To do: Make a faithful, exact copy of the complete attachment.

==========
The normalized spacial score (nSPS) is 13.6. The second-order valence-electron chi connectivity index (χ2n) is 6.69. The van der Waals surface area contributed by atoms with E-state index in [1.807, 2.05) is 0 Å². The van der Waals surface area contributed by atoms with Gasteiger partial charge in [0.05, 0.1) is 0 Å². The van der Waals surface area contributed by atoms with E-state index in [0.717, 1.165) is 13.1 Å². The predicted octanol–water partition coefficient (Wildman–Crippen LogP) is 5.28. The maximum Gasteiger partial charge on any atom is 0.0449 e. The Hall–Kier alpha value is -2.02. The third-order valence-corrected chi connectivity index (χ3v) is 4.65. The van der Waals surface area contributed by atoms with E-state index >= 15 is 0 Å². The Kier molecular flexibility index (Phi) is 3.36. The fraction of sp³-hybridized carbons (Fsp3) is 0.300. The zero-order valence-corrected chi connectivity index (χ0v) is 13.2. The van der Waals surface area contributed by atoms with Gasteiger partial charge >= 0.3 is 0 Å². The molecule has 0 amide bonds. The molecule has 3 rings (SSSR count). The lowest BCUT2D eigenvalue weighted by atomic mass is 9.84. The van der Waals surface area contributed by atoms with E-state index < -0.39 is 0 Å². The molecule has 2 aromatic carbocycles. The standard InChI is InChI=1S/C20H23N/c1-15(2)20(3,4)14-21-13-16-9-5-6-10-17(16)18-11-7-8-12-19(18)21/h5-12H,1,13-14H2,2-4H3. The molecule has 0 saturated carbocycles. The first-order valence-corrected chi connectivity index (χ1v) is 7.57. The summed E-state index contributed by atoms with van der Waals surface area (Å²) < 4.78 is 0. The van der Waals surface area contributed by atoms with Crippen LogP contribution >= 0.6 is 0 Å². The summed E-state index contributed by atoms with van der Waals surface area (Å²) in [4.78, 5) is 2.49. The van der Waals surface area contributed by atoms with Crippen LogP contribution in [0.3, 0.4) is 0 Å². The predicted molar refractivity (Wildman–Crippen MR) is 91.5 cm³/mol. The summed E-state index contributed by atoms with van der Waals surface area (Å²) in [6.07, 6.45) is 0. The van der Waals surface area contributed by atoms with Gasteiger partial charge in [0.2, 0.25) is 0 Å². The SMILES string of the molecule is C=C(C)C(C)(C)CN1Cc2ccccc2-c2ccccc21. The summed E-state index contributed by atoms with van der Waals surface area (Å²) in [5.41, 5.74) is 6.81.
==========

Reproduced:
The normalized spacial score (nSPS) is 13.6. The second-order valence-electron chi connectivity index (χ2n) is 6.69. The van der Waals surface area contributed by atoms with E-state index in [1.807, 2.05) is 0 Å². The van der Waals surface area contributed by atoms with Gasteiger partial charge in [0.05, 0.1) is 0 Å². The van der Waals surface area contributed by atoms with E-state index in [0.717, 1.165) is 13.1 Å². The predicted octanol–water partition coefficient (Wildman–Crippen LogP) is 5.28. The maximum Gasteiger partial charge on any atom is 0.0449 e. The Hall–Kier alpha value is -2.02. The third-order valence-corrected chi connectivity index (χ3v) is 4.65. The van der Waals surface area contributed by atoms with E-state index >= 15 is 0 Å². The Kier molecular flexibility index (Phi) is 3.36. The fraction of sp³-hybridized carbons (Fsp3) is 0.300. The zero-order valence-corrected chi connectivity index (χ0v) is 13.2. The van der Waals surface area contributed by atoms with Gasteiger partial charge >= 0.3 is 0 Å². The molecule has 0 amide bonds. The molecule has 3 rings (SSSR count). The lowest BCUT2D eigenvalue weighted by atomic mass is 9.84. The van der Waals surface area contributed by atoms with E-state index < -0.39 is 0 Å². The molecule has 2 aromatic carbocycles. The standard InChI is InChI=1S/C20H23N/c1-15(2)20(3,4)14-21-13-16-9-5-6-10-17(16)18-11-7-8-12-19(18)21/h5-12H,1,13-14H2,2-4H3. The molecule has 0 saturated carbocycles. The first-order valence-corrected chi connectivity index (χ1v) is 7.57. The summed E-state index contributed by atoms with van der Waals surface area (Å²) < 4.78 is 0. The van der Waals surface area contributed by atoms with Crippen LogP contribution >= 0.6 is 0 Å². The summed E-state index contributed by atoms with van der Waals surface area (Å²) in [4.78, 5) is 2.49. The van der Waals surface area contributed by atoms with Crippen LogP contribution in [0.3, 0.4) is 0 Å². The predicted molar refractivity (Wildman–Crippen MR) is 91.5 cm³/mol. The summed E-state index contributed by atoms with van der Waals surface area (Å²) in [6.07, 6.45) is 0. The van der Waals surface area contributed by atoms with Gasteiger partial charge in [0.2, 0.25) is 0 Å². The SMILES string of the molecule is C=C(C)C(C)(C)CN1Cc2ccccc2-c2ccccc21. The summed E-state index contributed by atoms with van der Waals surface area (Å²) in [5.41, 5.74) is 6.81.